Many people are confused about hormone therapy, and rightfully so, as it is an emerging field in medicine and reliable information is difficult to find. Doctors tend to read only scientific literature that is pertinent to their interests, often relying on secondary sources to compile and deliver the essential content of published studies in a concise way.

photo by skaletto

In other words, many don’t actually read the published studies. Instead, they receive the data as interpreted by various experts or pharmaceutical companies, who often share their biases.

Years ago, my own health issues led to me to study these therapies in depth. My whole life I had been healthy, athletic, with lots of energy and drive.  However, in my early thirties, I began to have bouts of depression. My mother was bipolar and I feared that something similar was happening to me—I became terrified of “going crazy.”

I was in medical school at the time and sought help with the learned faculty.  I was initially prescribed desipramine but my heart rate went from 60 to 120 and they decided that maybe that was not a good idea.  I also had the common side effects of constipation, dry mouth, and poor sleep.  After Prozac came out, a kind of dawn came after many dark nights, and I thought I had found the answer.  But slowly, I began to realize that I was having trouble thinking clearly, often forgetting my train of thought. I also lost all interest in sex and was unable to have an orgasm.  BUT, I was not living in a dark hole of fear (just sort of dispassionately looking over the edge) and I was able to finish medical school, residency and begin work.  Over the years I went on and off antidepressants, trying the new ones as they came out: Paxil, Zoloft, Celexa, Lexapro, and others.

I developed an interest in Integrative Medicine (IM) after moving to California in the 90s, and in 2001, I took Andrew Weil’s Integrative Medicine course in Arizona, which introduced me to the world of alternative therapies.  At that time I was really struggling with fatigue, depression, and chronic pain–but again, I am tough and I kept going. When we did labs on ourselves as a part of the IM program I was diagnosed with low thyroid function.

I began taking Synthroid, and felt better for a while, but my symptoms would always recur.  I would increase my dose only to watch my numbers climb until they were so high I had to reduce my dosage.  And even when my numbers were normal, I still felt hypothyroid.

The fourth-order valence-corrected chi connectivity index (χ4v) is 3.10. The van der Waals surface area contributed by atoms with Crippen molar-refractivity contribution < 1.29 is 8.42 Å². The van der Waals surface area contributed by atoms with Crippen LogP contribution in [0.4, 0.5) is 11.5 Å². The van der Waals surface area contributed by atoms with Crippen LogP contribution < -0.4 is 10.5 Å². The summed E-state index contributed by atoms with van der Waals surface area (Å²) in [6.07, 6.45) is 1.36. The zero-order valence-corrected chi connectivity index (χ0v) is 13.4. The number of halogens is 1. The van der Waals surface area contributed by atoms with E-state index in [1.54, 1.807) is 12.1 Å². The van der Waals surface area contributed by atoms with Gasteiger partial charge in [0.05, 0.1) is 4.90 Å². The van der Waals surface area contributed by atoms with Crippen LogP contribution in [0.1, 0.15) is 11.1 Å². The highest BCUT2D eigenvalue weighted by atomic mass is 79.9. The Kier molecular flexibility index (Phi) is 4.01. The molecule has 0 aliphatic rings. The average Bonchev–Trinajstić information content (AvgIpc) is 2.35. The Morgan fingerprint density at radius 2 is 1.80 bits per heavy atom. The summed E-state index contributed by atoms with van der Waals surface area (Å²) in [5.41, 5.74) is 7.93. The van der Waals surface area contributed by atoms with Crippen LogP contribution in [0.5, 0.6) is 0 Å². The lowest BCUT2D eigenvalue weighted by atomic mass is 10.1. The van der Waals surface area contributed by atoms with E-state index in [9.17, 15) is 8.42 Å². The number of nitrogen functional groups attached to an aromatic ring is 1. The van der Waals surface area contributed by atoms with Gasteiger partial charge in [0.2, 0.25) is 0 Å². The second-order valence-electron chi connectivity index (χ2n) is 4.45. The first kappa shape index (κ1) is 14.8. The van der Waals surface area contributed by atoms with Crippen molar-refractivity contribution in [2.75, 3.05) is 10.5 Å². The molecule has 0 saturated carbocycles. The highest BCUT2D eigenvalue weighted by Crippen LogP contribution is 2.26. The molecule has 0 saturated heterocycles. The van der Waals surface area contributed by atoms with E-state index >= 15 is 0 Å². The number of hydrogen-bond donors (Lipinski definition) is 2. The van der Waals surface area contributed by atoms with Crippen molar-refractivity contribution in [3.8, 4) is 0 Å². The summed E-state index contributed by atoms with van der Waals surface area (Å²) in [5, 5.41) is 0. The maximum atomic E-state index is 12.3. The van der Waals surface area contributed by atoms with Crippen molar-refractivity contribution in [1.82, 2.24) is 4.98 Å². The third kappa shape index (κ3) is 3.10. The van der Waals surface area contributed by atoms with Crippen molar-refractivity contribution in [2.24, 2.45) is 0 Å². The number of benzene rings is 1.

I was also taking oral contraceptives for heavy bleeding.  So at that time my cocktail was Lexapro, birth control pills, and Synthroid, and I felt absolutely terrible.  Every day after work, as I crossed the beautiful Golden Gate Bridge and returned to my home in Sausalito, I felt like I was descending into darkness. I collapsed on the couch each night too tired and apathetic to do anything else.  I was seeing a psychiatrist, an endocrinologist, and a gynecologist—with a different drug prescribed by each of them.  None of it was working, really.

Ten years ago, on a whim I attended a Functional Medicine seminar and the light bulbs started to go off. In panel after panel, lecture after lecture, I sat and listened as my symptoms were described, repeatedly as the week went on. I began to understand that my diet and stressful lifestyle had played a huge role in my illness, and that I could change it.  It was a slow process, because it turned much of what I had learned in my medical training upside down.  I hadn’t really thought about—and had of course never been taught the role that nutrition plays in health.

Over the next several years, I attended many courses and fellowships and educated myself in this new area of medicine.  I experimented on myself with various therapies and supplements, and I began to feel my depression lift and my chronic pain subside.  Hormonal balance is a key component of these therapies, and when I finally understood this and found a more appropriate hormonal balance, my health truly began to turn around.  I continue on thyroid medication and other needed hormones, but I am no longer on antidepressants.  My life is full, and I feel better now than I did in my thirties.

photo by dan barbus

You may wonder why all doctors don’t understand hormones, nutrition, etc. . . and the only answer I have is that we were not, and are not, taught this in our training.  Hormone replacement remains controversial and supplements and nutritional medicine are relatively new fields for a traditionally trained doctor.  There continue to be many naysayers in the medical profession.  Many doctors knowledgeable in this new area came to it via their own health concerns, and have stories similar to mine.  Contrary to conventional wisdom and dogma, scientific studies abound in the literature to support the use of bio identical hormones as a means to enhance the quality of life and assuage the ravages of chronic disease.  Of all the things I have done, the gluten-free diet, consistent exercise and meditation, etc.–the most profound effect on my health has been due to my use of bio identical hormones.

Over the next few weeks, I will look at each of the primary hormones available in these therapies, and talk about their role in the body.  I will arm you with information that I hope will help you reclaim your health.

Marsha Nunley MD
Marsha Nunley MD
I am an internist, trained and experienced in Western Medicine, who believes that illness and disease are best treated by working to discover their underlying causes. Come to me for bioidentical hormones, advice on healthy aging, and whole-body medicine.